Exploring the Magnitude and Timing of Physician Specialty Changes (2016-17)

Investigators: Erin Fraher PhD MPP, Andy Knapton MSc

Background/Study Purpose:  Congressional proposals to expand Graduate Medical Education have set a goal of funding 3,000 new PGY1 slots for five years for a total of 15,000 new residency positions.  The Resident Physician Shortage Reduction Act of 2015 (S.1148), its companion bill in the House (H.R. 2124) and another bill, Training Tomorrow’s Doctors Today Act (H.R. 1201) seek to target residency expansion toward needed specialties and geographies. While these proposals are critical to ensuring that public investments in GME produce the workforce needed to meet population health needs, simply increasing the number of residency positions in core specialties such as internal medicine (IM) and general surgery (GS) will produce only a fraction of the number of physicians needed.  This is because a significant proportion of IM and GS residents pursue subspecialty training.

Specialization behaviors during training have been well-documented, particularly in internal medicine, pediatrics and surgery (Jolly, Erikson, and Garrison 2013; Stitzenberg and Sheldon 2005; Garibaldi, Popkave, and Bylsma 2005; Freed et al. 2009). Less well understood is the probability of residents completely switching specialties during training.  This adjustment is critical because the specialty of a resident can differ from the specialty in which they exit training and become board certified.  For example, on average between 2006 to 2011, there were 1,493 anesthesiology residents in PGY2 positions. An analysis of these residents’ specialties in PGY1 reveals that 45.5% were in anesthesiology; 26.1% were in internal medicine; 18.5% were transitional programs; 8.4% came from surgery and the remainder came from 13 other specialties.  (Knapton, Fraher,  and Jolly 2014).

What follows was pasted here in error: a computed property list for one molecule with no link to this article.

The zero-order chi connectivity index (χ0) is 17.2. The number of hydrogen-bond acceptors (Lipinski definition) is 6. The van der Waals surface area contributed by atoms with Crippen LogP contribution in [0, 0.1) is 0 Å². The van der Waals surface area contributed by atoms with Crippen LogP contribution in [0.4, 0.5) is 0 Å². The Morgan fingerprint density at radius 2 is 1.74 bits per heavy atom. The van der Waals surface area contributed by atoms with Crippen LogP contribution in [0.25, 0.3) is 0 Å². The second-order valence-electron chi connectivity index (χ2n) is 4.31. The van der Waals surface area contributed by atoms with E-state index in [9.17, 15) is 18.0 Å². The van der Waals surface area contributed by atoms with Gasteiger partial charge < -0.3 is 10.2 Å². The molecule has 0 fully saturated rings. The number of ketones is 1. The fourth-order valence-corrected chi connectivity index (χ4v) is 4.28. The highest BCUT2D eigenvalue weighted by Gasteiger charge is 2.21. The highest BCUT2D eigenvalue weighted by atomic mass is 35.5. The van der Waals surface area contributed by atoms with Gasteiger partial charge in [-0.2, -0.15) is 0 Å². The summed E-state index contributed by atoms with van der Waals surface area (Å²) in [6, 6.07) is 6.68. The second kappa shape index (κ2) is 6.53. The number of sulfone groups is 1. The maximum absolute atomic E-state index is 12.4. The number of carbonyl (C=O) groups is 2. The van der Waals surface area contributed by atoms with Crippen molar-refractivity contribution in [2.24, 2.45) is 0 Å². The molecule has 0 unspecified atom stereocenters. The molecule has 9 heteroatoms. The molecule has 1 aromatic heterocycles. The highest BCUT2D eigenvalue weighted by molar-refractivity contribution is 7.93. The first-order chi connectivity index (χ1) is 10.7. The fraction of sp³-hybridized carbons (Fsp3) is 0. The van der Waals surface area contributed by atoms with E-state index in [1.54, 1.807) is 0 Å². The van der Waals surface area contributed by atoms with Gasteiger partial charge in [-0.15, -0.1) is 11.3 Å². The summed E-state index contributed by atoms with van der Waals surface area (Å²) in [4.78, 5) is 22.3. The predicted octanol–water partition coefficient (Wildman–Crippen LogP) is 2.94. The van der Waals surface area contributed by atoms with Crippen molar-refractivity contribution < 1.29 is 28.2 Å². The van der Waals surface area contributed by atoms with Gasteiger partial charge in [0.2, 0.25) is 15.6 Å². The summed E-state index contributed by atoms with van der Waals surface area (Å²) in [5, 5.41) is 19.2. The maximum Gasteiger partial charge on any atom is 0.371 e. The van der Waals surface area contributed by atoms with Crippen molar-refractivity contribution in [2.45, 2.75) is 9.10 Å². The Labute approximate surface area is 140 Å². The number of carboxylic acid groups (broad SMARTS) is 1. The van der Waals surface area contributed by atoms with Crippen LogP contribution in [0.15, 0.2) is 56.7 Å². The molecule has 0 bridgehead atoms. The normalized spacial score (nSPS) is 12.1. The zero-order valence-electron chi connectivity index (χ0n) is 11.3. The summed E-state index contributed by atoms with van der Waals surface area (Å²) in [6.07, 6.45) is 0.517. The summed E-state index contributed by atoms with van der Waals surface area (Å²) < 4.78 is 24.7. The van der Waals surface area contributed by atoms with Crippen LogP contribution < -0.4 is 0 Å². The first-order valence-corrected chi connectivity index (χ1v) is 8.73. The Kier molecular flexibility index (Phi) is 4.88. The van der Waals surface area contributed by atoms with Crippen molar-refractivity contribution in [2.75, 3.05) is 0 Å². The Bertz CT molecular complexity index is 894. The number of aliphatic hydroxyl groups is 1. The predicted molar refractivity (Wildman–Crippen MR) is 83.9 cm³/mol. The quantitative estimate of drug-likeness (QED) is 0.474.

Study Aims:  This project will provide data on the magnitude and timing of residents’ branching and switching behaviors during training between 35 specialties.  The analysis will quantify the number of residents who change specialties during training and identify when (i.e. in which year of postgraduate training) residents switch specialties.